Around 2007 Vermeer Corp., Pella, IA, began to investigate increasing the power output of its terrain leveler to 1,200 hp. While looking into its engine options, Vermeer found using two 600 hp engines with a common gearbox would be the most economical and efficient option.
However, since there is limited industry experience designing a dual-engine system, Vermeer collaborated with its component suppliers to ensure optimal system efficiency was achieved, including PT Tech, Sharon Center, OH, for the clutch system.
Mike Loufman, Sales Engineer at PT Tech, says the project required a multifaceted approach that involved hydraulics and electronics engineers, sales staff and management working together with the Vermeer team. “Clutches are a critical component in the driveline system. It’s really important for the overall operation of the machine that the driveline works flawlessly,” says Loufman.
Efficiency is always the goal
The choice to use clutches for the dual-engine drive system was based on Vermeer’s goal of maintaining efficiency. Other methods of energy transfer, like fluid couplings, have inherent inefficiency, as horsepower is often lost through the fluid medium that is being used in the couplings.
“A device like a fluid coupling might have been easier to integrate into the driveline; however, one of the major drawbacks of a fluid coupling and other similar methods of energy transfer is their inability to transfer full horsepower,” says Loufman. “For instance, if the hydraulics are only 80% efficient, and the couplings are 5 to 20% inefficient, we’ve introduced inefficiency upon inefficiency, and reduced the output of the 1,200 hp machine.”
Clutches, on the other hand, have little efficiency loss. “All the horsepower that’s going into the clutch is driven to the gearbox,” he says. A clutch is a mechanical fuse between an engine and a driven mass. In high horsepower applications it is especially critical to be able to decouple that load from the engine before start up in order to protect the components in the system.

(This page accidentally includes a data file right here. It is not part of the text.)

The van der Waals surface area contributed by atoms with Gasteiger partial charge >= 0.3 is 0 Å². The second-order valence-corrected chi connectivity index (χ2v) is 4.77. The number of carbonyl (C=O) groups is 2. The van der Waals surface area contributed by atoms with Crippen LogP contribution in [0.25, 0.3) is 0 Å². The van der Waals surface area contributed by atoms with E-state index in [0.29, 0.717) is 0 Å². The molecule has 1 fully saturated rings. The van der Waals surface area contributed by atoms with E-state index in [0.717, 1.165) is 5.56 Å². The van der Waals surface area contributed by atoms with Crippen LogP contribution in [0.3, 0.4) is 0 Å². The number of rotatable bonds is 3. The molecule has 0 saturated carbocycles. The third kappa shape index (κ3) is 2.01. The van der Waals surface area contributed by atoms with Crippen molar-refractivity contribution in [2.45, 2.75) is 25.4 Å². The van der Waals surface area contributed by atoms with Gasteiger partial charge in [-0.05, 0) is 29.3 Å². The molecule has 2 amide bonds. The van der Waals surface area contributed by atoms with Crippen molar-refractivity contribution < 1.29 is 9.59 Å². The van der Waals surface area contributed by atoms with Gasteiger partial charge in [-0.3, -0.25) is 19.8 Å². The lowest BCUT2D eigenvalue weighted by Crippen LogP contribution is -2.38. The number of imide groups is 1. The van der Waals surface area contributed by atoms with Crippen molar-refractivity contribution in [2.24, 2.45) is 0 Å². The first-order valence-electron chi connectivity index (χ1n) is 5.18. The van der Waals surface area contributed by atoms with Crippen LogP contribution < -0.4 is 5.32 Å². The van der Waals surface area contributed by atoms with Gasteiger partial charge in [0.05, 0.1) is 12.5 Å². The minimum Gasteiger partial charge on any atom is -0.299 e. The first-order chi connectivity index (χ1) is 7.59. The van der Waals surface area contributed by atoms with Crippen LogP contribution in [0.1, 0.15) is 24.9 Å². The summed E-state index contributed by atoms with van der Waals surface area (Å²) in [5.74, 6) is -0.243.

Having both engines use the same gearbox helps with efficiency because it enables the terrain leveler to always use the full 1,200 hp output of the engines. Mark Cooper, Senior Director of Specialty Excavation at Vermeer, says the company looked at using one engine to propel the machine and one engine to run the cutting drum. However, doing this can be wasteful; if it only takes 300 hp to propel the machine, the remaining 300 hp from that 600 hp engine cannot be transferred to power the attachment. It’s essentially a ‘use it or lose it’ situation.
Design challenges and solutions
Designing a dual-engine, dual-clutch system posed some challenges for the two companies. According to Loufman, one of the main complications was the hydraulics control strategy. Because PT Tech used wet clutches for this system, the clutches had to have fluid flowing through them at all times. But if one of the engines broke down, the hydraulic fluid would stop flowing.
When one engine breaks down, it stops spinning and its clutch stops transferring power, thus hydraulic fluid stops moving. However, the second, still functional engine and its clutch continue to spin, and since it is coupled to the gearbox, the broken down engine’s output shaft keeps spinning. But, since no hydraulic fluid is moving through that clutch, problematic heat begins to build up.
To keep this from happening, Vermeer and PT Tech worked together to design a cross lubrication system between the clutches. Even if one engine or clutch breaks down, the functional clutch will pump enough fluid to lubricate itself as well as the broken clutch.
Benefits beyond efficiency
Besides overall efficiency, the company wanted to make both engines appear as one to the operator. Cooper says Vermeer didn’t want to intimidate the vehicle operator with this new machine. “We wanted to make sure the operator experience wasn’t damaged by having to manage two engines,” says Cooper. “We worked hard to make sure it could function as one engine.”
Vermeer also found that using two engines enabled the terrain leveler to continue operating even if one of the engines went down. Loufman says this is a game changer because mining machines like Vermeer’s terrain leveler are often used in extreme environments far away from the nearest maintenance facility. Being able to use only one engine allows the operator to safely track the machine back for repair.
Cooper says there is potential for Vermeer to use a dual-engine system in the future. “We’re pleased with how the machine is running,” he says, “and when we do a bigger machine we will evaluate two engines versus one engine again.”
Vermeer will publically launch its 1655 terrain leveler with the dual-engine system in September at MINExpo 2012.